On the 29th of June, the same M. de la Richardiere returned to Noysi, and amused himself with shooting. As he was shooting in the vineyards, the shepherd presented himself before him; he hit him on the head with the butt-end of his gun. The shepherd cried out, “Sir, you are killing me!” and fled. The next day this man presented himself again before him, and asked his pardon, saying, “I am called Damis; it was I who cast a spell over you which was to have lasted a year. By the aid of masses and prayers which have been said for you, you have been cured at the end of eight weeks. But the charm has fallen back upon myself, and I can be cured of it only by a miracle. I implore you then to pray for me.”
During all these reports, the marechaussee had set off in pursuit of the shepherd; but he escaped them, having killed his two dogs and thrown away his crook. On Sunday, the 13th of September, he came to M. de la Richardiere, and related to him his adventure; that after having passed twenty years without approaching the sacraments, God had given him grace to confess himself at Troyes; and that after divers delays he had been admitted to the holy communion. Eight days after, M. de la Richardiere received a letter from a woman who said she was a relation of the shepherd’s, informing him of his death, and begging him to cause a requiem mass to be said for him, which was done.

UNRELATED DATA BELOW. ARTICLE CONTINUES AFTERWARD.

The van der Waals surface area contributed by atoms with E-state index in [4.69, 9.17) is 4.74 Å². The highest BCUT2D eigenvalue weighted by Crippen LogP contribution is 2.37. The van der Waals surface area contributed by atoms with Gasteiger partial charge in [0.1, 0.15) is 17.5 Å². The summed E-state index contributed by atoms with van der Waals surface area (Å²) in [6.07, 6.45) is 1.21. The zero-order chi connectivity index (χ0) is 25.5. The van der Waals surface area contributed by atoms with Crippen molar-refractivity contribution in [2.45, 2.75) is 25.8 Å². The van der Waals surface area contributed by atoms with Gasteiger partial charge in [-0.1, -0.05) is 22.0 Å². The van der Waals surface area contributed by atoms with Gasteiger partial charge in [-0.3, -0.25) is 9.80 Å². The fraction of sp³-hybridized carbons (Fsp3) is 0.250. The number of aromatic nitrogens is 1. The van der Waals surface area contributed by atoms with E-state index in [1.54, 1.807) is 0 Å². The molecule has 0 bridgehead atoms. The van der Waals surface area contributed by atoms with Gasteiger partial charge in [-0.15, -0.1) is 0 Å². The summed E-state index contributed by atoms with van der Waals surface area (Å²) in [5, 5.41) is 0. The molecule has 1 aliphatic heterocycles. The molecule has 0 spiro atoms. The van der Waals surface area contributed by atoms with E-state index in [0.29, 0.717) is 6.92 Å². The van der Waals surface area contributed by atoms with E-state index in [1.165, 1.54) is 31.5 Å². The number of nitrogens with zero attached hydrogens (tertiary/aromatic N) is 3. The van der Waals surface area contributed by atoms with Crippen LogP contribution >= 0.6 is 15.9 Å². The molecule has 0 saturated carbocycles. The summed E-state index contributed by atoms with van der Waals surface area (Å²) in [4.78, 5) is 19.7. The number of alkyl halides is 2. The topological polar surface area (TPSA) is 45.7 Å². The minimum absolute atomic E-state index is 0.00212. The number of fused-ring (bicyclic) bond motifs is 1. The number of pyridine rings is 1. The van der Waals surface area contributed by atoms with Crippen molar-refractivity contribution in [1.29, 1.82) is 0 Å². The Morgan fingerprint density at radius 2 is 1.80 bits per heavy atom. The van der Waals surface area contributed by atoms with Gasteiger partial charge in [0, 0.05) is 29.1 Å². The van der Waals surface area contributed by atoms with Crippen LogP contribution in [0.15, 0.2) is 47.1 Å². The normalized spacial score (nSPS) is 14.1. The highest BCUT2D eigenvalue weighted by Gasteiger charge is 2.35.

THE PIED PIPER
“The Phantom World”
The following instance is so extraordinary, that I should not repeat it if the account were not attested by more than one writer, and also preserved in the public monuments of a considerable town of Upper Saxony; this town is Hamelin in the principality of Kalenberg, at the confluence of the rivers Hamel and Weser.
In the year 1384, this town was infested by such a prodigious multitude of rats, that they ravaged all the corn which was laid up in the granaries; everything was employed that art and experience could invent to chase them away, and whatever is usually employed against this kind of animals. At that time there came to the town an unknown person, of taller stature than ordinary, dressed in a robe of divers colours, who engaged to deliver them from that scourge, for a certain recompense which was agreed upon.
Then he drew from his sleeve a flute, at the sound of which all the rats came out of their holes and followed him; he led them straight to the river, into which they ran and were drowned. On his return he asked for the promised reward, which was refused him, apparently on account of the facility with which he had exterminated the rats. The next day, which was a fete day, he chose the moment when the older inhabitants were at church, and by means of another flute which he began to play, all the boys in the town above the age of fourteen, to the number of a hundred and thirty, assembled round him; he led them to the neighbouring mountain, named Kopfelberg, under which is a sewer for the town, and where criminals are executed; these boys disappeared and were never seen afterwards.